10. It sounds like Vernors will do you better, since you are already using bad Isp engines for the gimbaling they provide. Place them almost on the sides of the engine itself and launch with RCS, then you have even more gimbal at 70-90' angles without constantly using fuel through them
  11. Are you aiming dead prograde through the launch? Going 5degree off-center from the prograde marker causes flips with most rockets. (use the SAS-aim-prograde mode) If you can shorten that fairing tower you should have less problems to begin with. A brute force fix is to install Vernor RCS ports at the bottom, pointing in cardinal directions. Launch with RCS enabled then this will help a lot
  12. The way i understand this is by fast-fowarding the "Mean anomaly", basically an angular measurement of how far the craft is in it's orbit. It is not really increasing speed, only orbital parameters. Problem: In LKO, trying to go to the Mün. Get the Ap about 45degrees in front of it and launch - Halfway into the trans-lunar orbit(i got SOI encounter icons showing), i decide to warp 2x > Now i reach Ap in 1/2 the time, but the Mün still takes 1x time to get there...meaning i suddenly don't have an encounter anymore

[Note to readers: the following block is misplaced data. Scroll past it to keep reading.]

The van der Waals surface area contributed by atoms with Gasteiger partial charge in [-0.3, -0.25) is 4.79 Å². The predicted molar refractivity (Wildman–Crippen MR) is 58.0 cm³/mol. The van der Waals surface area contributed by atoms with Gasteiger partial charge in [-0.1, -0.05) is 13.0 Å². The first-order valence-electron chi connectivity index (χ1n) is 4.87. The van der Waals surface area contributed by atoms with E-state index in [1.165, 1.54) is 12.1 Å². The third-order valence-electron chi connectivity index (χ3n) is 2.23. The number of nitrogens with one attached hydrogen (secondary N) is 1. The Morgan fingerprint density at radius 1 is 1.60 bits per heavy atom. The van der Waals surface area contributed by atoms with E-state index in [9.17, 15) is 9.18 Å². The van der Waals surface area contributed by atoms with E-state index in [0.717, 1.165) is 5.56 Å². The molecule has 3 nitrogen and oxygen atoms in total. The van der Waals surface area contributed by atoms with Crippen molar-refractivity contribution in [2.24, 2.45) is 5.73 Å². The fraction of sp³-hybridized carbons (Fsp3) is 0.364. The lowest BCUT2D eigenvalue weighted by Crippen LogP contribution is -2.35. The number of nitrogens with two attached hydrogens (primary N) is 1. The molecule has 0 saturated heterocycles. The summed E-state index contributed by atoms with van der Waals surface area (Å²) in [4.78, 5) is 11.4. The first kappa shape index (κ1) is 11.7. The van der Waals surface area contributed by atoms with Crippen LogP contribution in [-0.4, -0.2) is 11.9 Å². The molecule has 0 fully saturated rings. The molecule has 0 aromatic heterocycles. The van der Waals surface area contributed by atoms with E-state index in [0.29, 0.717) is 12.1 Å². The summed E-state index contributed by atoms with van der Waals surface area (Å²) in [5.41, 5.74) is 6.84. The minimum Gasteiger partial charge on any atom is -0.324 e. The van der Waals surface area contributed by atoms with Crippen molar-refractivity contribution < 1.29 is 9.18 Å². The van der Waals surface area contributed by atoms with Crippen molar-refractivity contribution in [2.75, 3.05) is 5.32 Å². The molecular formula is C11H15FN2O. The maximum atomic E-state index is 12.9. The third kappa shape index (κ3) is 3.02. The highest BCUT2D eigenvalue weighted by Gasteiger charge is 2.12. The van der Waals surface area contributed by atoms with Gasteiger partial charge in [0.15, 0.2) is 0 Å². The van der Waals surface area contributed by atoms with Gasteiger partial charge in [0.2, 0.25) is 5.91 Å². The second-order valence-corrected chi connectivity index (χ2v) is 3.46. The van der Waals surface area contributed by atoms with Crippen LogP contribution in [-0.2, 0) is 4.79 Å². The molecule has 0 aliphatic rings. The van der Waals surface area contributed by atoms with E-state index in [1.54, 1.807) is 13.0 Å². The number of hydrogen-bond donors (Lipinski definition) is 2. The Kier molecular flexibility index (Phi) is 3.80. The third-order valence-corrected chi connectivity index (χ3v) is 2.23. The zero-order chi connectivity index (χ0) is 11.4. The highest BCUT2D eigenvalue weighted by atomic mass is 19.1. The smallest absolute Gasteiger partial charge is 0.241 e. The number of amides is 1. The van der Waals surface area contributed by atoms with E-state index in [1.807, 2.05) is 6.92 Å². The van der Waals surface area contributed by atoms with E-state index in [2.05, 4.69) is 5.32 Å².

13. Would it not be better to use 3 Darts at that point? 1t less mass and more TWR, and less part count...but that high tech tho
  14. About the runway: -The amount of polygons would certainly be a CPU but bumpy ride, or smooth ride and lose a few FPS? (I am unsure how much performance KSP loses due to static buildings though) -KSP wheels are better than ever, but they may not be ready for this yet. Slight continuous turning with keyboard controls is going to flip a few planes until they reach the critical speed required to follow the bank. -Some spaceplanes really don't like turning sharply, but 3.5km diameter should still be enough though...unless this is done to scale following the rest of KSC. Bonus: Free NASCAR track around the KSC!!!
  15. If it wasn't for game bugs, then no reverting would actually be fun (it is nerve wrecking). But having parts go poof, spazzing out for no reason, spacplanes rolling left because of an open anntenae inside the closed cargo bay...thats what revert and F5 is for Edit: Remember it is ok to point 20degrees up from prograde, the losses are less than we think: -cos(20')=94% of thrust still happens in the prograde direction -cos(30')=87% of thrust still happens in the prograde direction Going further than that induces greater losses though, but if you can keep your craft out of the atmosphere at that price(6% efficiency) with super efficient engines like still win. Just remember to be consistent. Rather point 20degrees off prograde for 3 minutes, than to point 40degrees off prograde for 1minute(the 40' burn is going to be more risky and less efficient) This pointing upwards thing is what real rockets(at least the last stage of them) do to get into orbit as well. They don't have enough TWR to finish the orbit insertion burn before they reach Ap, they have to constantly raise the Ap to stay up there longer, to gain orbital speed. We in KSP often have too much TWR to finish that long before reaching Ap